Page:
The Monarch Butterfly And Spermataphores

Photo Credit: Peter Miller

This week, we’re looking at the strategies and counter-strategies that Monarch butterflies have developed in courtship and reproduction.

Once females emerge from their chrysalises they are able to mate, but they have an incentive to wait. If they reach their full grown size, which is some weeks after emergence, the females are larger; this means they can create bigger eggs and bigger offspring. Stronger, bigger offspring are more likely to survive in the harsh wilds. After all, we all want what’s best for our children, right? When female Monarch decides to mate, they will release pheromones to attract the males.

The attracted males will grab a flying female or male, bring her to the ground, and try to mate with her. About 1/3 of sexual interactions are male/male pairings and are of the same length as male/female copulation sessions. If a male brings a female to the ground, one of two things will happen: the female will resist or she will accept the male’s advancements. If she allows the male to mate with her, then her eggs may become fertilized in an up to 16 hour sex session. But the female can mate with many males and has developed a really cool way to choose who fertilizes her eggs.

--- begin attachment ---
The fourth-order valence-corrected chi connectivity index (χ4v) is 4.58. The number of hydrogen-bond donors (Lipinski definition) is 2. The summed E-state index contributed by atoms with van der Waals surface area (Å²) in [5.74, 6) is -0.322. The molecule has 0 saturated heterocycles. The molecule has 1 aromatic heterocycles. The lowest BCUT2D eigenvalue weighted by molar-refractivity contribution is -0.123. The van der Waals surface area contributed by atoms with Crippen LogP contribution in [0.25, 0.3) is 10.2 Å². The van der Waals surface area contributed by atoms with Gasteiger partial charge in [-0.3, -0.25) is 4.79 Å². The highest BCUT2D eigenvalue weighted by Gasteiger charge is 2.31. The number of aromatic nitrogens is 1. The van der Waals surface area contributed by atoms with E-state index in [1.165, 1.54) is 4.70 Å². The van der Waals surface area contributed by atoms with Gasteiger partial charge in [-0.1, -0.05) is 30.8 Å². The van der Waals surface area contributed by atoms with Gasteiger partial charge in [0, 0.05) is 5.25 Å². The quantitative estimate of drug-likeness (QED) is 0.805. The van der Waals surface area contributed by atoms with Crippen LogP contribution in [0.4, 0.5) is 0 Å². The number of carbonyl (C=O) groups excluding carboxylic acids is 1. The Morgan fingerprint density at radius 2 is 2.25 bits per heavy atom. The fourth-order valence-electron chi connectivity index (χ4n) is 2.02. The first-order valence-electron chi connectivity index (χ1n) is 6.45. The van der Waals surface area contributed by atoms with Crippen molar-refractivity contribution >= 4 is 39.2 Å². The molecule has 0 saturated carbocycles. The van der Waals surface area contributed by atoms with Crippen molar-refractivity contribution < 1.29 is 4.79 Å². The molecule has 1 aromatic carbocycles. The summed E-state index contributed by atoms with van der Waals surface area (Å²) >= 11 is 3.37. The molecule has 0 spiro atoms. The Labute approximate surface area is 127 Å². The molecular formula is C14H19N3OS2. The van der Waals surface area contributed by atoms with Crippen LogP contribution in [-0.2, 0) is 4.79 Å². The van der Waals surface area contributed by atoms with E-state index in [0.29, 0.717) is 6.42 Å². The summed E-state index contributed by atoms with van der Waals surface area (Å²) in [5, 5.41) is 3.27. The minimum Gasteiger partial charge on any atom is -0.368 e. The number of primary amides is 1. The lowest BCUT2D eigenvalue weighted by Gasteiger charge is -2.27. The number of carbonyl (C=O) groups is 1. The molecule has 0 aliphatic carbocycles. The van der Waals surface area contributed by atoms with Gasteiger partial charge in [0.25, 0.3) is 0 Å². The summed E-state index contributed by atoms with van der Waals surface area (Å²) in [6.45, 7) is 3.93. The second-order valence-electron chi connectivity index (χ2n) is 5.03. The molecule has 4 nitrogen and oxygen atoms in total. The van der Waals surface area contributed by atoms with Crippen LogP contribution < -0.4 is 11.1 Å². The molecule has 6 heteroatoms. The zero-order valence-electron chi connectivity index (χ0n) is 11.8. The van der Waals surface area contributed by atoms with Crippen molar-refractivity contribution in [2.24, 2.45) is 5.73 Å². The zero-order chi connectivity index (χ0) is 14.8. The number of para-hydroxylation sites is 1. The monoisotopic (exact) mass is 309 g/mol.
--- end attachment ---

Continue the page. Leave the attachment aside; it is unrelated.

Females can keep the bundle of sperm, called a spermatophore, for nutrients if they don’t find the male suitable. If they find the male suitable, she will allow his sperm to fertilize her eggs. To increase their chances to propagate their own line, males have developed some clever behaviour.

Two Monarch Butterflies Mating, Photo Credit: Mike Baird

Usually, whichever male mates with a female last will father her children. Since Monarch butterflies are only active during the day, males will try to copulate with females in the evening so that they can be the last males to mate with a female on that day, and hopefully be the last male to mate with that female before she lays her eggs.  The male and female Cabbage Butterfly have also developed sexual adaptations that are similar to the Monarch Butterfly, but theirs involve teeth, of sorts.

The monarch butterfly is an endangered species. Though they don’t live in Vancouver, other pollinators need your help. Learn more about how you can support your local bees, butterflies, and other pollinators with some simple changes.

Interested in learning more about the mating behaviours of different plants, animals, and fungi? Check back here for more Mating Mondays.

For more information on insects, arachnids, other terrestrial invertebrates, check out the Spencer Entomological Collection.